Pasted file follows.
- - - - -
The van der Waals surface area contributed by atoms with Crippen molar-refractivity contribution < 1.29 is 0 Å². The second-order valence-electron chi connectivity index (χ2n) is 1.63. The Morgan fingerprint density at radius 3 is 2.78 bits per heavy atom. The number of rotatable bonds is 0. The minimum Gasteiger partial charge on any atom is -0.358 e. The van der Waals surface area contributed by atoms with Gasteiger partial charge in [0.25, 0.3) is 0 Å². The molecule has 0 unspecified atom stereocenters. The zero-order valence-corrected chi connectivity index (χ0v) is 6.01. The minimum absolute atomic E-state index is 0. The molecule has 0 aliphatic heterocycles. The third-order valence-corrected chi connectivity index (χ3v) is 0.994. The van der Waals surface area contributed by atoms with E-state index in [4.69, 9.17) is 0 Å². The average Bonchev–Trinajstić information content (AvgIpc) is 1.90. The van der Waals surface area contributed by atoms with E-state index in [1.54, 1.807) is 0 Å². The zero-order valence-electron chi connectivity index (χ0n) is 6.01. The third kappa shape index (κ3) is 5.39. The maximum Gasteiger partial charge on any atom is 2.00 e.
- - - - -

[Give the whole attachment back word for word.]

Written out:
The van der Waals surface area contributed by atoms with Crippen molar-refractivity contribution < 1.29 is 0 Å². The second-order valence-electron chi connectivity index (χ2n) is 1.63. The Morgan fingerprint density at radius 3 is 2.78 bits per heavy atom. The number of rotatable bonds is 0. The minimum Gasteiger partial charge on any atom is -0.358 e. The van der Waals surface area contributed by atoms with Gasteiger partial charge in [0.25, 0.3) is 0 Å². The molecule has 0 unspecified atom stereocenters. The zero-order valence-corrected chi connectivity index (χ0v) is 6.01. The minimum absolute atomic E-state index is 0. The molecule has 0 aliphatic heterocycles. The third-order valence-corrected chi connectivity index (χ3v) is 0.994. The van der Waals surface area contributed by atoms with E-state index in [4.69, 9.17) is 0 Å². The average Bonchev–Trinajstić information content (AvgIpc) is 1.90. The van der Waals surface area contributed by atoms with E-state index in [1.54, 1.807) is 0 Å². The zero-order valence-electron chi connectivity index (χ0n) is 6.01. The third kappa shape index (κ3) is 5.39. The maximum Gasteiger partial charge on any atom is 2.00 e.